After all, under their able stewardship, they’d managed to wrest something like a billion dollars from two levels of government for a company in serious financial trouble, while also handling 7,500 or so layoffs worldwide.
Instead of losing $5.34 billion in 2015, why, they only lost $981 million in 2016.
Why shouldn’t the five top wage earners in the company split $32.6 million between themselves this year?
Well, perhaps because it’s a move that outraged new investors. And those new investors are the taxpayers — more so in Quebec than anywhere else, but in the end, all of us.
The Bombardier executives have backed off on the pay increase for now, at least for a year or so, because of the public outcry. People were rightly outraged that a company could argue that it’s poor enough to need government help, yet rich enough to pile new heaps of cash on the top brass.
It raises an interesting question about governments and companies, and whether companies can or should expect government funding to be a one-way street.
Maybe it’s time partnerships actually had to mean something to both partners.
Governments love to call their spending “investments,” whether they are “investing” in playgrounds or new fire equipment. Strangely, though, for all that “investment,” governments often come up short on return — and maybe, we should be looking for something in exchange.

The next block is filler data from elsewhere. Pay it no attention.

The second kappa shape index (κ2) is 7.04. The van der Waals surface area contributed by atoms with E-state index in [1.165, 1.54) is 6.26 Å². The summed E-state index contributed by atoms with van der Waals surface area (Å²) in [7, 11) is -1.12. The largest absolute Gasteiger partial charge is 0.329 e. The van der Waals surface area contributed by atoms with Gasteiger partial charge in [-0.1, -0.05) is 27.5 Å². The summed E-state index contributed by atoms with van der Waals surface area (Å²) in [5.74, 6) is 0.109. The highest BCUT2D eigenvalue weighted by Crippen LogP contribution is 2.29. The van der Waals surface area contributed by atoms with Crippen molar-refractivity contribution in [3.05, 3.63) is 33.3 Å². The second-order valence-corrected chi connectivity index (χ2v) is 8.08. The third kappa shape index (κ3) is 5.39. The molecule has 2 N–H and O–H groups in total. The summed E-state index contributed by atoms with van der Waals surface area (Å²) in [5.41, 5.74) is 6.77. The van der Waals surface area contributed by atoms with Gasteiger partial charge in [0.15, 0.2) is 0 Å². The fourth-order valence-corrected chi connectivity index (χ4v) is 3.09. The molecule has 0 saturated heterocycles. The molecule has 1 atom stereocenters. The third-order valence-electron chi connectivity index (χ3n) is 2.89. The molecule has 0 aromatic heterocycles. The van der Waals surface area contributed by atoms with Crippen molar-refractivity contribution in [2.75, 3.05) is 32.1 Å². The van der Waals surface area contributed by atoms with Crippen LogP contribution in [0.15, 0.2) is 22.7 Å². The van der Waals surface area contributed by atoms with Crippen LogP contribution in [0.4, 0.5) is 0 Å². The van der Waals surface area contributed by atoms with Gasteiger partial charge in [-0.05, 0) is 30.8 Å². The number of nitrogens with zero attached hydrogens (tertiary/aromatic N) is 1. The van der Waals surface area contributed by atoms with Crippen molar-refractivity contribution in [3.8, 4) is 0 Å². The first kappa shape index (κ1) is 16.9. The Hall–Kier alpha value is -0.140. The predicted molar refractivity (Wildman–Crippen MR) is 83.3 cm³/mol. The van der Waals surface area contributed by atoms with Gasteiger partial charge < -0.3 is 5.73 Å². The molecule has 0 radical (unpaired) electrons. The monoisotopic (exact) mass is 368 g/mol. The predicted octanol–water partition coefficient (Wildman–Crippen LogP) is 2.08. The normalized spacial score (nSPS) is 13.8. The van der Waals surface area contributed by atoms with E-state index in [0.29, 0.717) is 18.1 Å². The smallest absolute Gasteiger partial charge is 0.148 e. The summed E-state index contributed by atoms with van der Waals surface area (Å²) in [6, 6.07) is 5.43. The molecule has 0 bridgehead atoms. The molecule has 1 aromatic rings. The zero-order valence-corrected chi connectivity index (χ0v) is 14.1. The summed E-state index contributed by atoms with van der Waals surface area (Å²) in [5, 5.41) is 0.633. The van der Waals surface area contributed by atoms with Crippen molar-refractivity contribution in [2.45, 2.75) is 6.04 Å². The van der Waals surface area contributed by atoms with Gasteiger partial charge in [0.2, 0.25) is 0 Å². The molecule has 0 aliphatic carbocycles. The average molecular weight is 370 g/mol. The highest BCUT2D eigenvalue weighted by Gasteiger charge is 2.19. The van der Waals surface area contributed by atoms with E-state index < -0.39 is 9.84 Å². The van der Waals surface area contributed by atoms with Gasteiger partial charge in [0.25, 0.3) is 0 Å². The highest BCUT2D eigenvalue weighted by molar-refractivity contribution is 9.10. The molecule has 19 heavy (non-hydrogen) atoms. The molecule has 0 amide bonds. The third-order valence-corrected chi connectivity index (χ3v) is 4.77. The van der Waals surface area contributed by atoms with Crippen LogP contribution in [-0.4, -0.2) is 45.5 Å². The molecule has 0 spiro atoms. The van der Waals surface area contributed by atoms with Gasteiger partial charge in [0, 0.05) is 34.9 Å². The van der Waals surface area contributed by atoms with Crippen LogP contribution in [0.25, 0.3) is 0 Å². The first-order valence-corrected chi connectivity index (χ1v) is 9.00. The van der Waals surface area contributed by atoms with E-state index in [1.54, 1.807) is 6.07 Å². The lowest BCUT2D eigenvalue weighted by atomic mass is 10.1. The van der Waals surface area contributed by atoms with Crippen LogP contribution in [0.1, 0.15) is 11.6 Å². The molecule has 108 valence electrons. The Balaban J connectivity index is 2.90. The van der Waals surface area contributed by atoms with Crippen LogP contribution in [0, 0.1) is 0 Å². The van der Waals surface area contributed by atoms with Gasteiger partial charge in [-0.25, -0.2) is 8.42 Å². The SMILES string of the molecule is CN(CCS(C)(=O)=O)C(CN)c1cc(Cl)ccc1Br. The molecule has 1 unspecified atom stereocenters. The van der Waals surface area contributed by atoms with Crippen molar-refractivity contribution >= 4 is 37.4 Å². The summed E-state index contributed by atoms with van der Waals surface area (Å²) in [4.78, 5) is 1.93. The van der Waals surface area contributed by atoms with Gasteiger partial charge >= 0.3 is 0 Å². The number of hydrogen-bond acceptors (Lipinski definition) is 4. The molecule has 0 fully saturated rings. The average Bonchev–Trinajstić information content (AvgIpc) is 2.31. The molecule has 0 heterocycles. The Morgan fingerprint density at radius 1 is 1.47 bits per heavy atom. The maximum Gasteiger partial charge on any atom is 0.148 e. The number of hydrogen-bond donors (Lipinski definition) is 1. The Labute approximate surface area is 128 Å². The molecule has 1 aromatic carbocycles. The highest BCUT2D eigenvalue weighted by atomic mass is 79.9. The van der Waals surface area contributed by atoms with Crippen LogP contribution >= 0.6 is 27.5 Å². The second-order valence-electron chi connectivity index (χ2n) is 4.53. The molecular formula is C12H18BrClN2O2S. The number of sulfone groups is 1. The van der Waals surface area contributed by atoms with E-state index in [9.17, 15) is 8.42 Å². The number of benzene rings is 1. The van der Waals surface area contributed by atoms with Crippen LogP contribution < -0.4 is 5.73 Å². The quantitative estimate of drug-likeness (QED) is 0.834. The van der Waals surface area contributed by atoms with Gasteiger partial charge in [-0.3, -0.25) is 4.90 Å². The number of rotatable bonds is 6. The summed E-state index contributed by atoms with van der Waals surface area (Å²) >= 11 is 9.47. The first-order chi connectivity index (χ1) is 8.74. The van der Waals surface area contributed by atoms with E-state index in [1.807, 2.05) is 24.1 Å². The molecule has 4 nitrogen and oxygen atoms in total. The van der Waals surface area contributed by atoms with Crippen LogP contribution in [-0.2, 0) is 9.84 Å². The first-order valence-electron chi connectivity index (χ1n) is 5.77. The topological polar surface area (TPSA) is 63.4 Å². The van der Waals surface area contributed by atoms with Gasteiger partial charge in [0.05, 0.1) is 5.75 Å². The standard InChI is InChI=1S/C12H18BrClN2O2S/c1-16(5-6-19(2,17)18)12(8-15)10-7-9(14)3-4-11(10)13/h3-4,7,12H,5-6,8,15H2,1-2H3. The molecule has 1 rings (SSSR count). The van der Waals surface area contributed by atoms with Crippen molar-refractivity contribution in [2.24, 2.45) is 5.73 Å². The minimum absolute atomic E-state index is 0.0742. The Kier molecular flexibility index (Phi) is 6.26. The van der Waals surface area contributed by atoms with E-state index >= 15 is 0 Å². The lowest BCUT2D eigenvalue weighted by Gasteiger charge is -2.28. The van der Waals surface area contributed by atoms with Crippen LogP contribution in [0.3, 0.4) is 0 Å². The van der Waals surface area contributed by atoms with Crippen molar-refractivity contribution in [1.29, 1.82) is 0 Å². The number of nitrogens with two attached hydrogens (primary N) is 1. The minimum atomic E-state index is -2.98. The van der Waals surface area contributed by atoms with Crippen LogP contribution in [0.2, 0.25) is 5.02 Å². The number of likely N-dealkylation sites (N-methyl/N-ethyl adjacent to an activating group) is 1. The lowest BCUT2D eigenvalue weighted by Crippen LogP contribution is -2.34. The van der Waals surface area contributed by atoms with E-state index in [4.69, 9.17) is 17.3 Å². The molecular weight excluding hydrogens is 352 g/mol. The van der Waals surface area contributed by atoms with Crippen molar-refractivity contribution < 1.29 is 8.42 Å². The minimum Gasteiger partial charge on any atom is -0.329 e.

But the fact is, not everybody’s keen on the idea that, when the taxpayer has financial skin in the game, they also should get a voice at the boardroom table.
Quebec Premier Philippe Couillard had this to say about the idea: “If the government gives a signal to the world that when you come to Quebec with a company, the government will put its big paws in your business and run your company for you, we won’t go far in Quebec.”
But how about a different interpretation? How about, if you come to a province and finance your operation, the government won’t get involved — but if you go cap-in-hand looking for federal or provincial bailouts (making, in essence, the taxpayer into your partner) you might have to expect some strings attached.
Think about it: if you borrowed a billion dollars from an equity firm, making them a substantial owner in your firm, the first thing they’d want is a significant block of shares to vote, and, more likely, a seat or two on the board of directors as well.
As a company, you wouldn’t argue that your new investor was “putting its big paws in your business and (running) your company for you,” you’d simply recognize that someone making a major investment would feel, legitimately, that they should have a voice at the table, especially because it’s setting the direction for a substantial chunk of its own money.
You can understand why big companies would rather have taxpayers’ money with no strings attached. Wouldn’t everyone? But that system is a fiction — it merely helps to enrich those at the top of the business pyramid, while they bleat about the need for a free market we help to pay for.
Seriously, how well does that system work for the people who actually cough up the investment? Are pay inequalities getting smaller? Is the one per cent feeling the same fiscal pinch all the rest of us are?
Bombardier president Alain Bellemare was to receive $9.5 million this year, up from $6.4 million last year. But since I’m now a government shareholder, I’d like to vote on whether he should get that raise.
You probably guess where I stand. All in favour?
Russell Wangersky is TC Media’s Atlantic regional columnist. He can be reached at email@example.com — Twitter: @Wangersky.